33 of the Day: Hell in Aleppo
The bombings at night are the worst. There is no electricity in the rebel-held portion of eastern Aleppo, and the warplanes flying overhead target any light piercing the blackness beneath.
So families huddle together in the dark, gathered in one room so that they don’t die alone, listening to the roar of the jets and waiting for the bombs to fall.
After they do, rescue workers venture out, navigating the rubble and craters left by earlier bombings, to dig out victims without headlights or lamps. They haul them to hospitals swamped with patients being treated on the floor by doctors who barely sleep and must choose which lives to save and which to let go.
In the small hours of Wednesday morning, it was the turn of two hospitals to be hit in the dark. The hospitals, the two biggest in eastern Aleppo, were struck by bombs shortly after 3:30 a.m., killing two patients and putting the buildings out of use for the victims of more bombings later in the day.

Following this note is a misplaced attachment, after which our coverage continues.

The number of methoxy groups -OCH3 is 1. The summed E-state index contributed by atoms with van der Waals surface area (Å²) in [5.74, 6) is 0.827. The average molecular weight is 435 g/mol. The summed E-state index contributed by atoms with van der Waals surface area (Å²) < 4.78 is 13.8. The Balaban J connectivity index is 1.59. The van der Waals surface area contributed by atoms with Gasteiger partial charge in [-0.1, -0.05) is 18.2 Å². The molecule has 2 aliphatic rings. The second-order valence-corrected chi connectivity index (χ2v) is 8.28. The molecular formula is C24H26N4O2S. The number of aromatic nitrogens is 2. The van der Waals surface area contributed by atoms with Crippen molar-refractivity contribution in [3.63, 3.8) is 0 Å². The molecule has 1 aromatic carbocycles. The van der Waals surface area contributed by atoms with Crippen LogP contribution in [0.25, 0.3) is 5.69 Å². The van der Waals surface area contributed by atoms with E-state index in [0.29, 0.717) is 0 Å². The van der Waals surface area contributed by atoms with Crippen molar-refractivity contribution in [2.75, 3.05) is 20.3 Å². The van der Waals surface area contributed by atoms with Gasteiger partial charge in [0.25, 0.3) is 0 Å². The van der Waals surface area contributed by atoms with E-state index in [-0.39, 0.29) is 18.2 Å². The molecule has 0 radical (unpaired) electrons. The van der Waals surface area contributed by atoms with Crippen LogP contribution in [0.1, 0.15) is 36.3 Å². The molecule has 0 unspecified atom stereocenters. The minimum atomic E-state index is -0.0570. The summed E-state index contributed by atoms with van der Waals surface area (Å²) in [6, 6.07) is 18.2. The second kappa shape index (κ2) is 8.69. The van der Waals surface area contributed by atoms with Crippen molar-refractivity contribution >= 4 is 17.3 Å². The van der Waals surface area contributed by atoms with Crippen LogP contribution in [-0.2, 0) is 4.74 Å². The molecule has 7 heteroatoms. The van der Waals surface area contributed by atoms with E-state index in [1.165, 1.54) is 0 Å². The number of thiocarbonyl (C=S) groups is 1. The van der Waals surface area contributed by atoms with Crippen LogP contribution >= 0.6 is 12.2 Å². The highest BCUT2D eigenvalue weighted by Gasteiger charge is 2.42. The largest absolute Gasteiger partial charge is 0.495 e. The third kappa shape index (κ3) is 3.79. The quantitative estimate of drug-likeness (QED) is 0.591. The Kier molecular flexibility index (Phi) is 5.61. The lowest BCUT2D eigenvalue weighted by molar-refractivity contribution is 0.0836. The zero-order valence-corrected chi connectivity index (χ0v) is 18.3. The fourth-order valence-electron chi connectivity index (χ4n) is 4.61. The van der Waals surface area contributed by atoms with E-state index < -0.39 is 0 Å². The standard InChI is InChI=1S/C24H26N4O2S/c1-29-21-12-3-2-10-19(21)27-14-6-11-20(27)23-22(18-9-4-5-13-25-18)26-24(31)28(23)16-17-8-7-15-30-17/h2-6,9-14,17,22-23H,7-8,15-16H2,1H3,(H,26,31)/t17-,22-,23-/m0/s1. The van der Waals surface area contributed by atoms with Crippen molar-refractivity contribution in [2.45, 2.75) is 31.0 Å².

Such is the tenor of life in rebel-held Aleppo, which had become accustomed to regular airstrikes in the four years since rebels seized control of the eastern portion of the city — but nothing like the intensity of the past week.
The collapse of a U.S.- and Russian-sponsored cease-fire on Sept. 19 was followed by the launch of a Syrian government offensive, backed by Russian airstrikes, to recapture the neighborhoods held by the rebels.
The operation heralded what residents, doctors and medical workers describe as the most ferocious bombardments yet.
At least 1,700 bombs struck eastern Aleppo in the first week after the cease-fire’s collapse, according to the White Helmets civil defense group, a volunteer force funded by the United States and Europe that goes to the aid of people buried by buildings collapsed by bombs. Still, they keep raining down, with new bunker-buster bombs designed to be
used against military installations blasting apartment buildings that house families.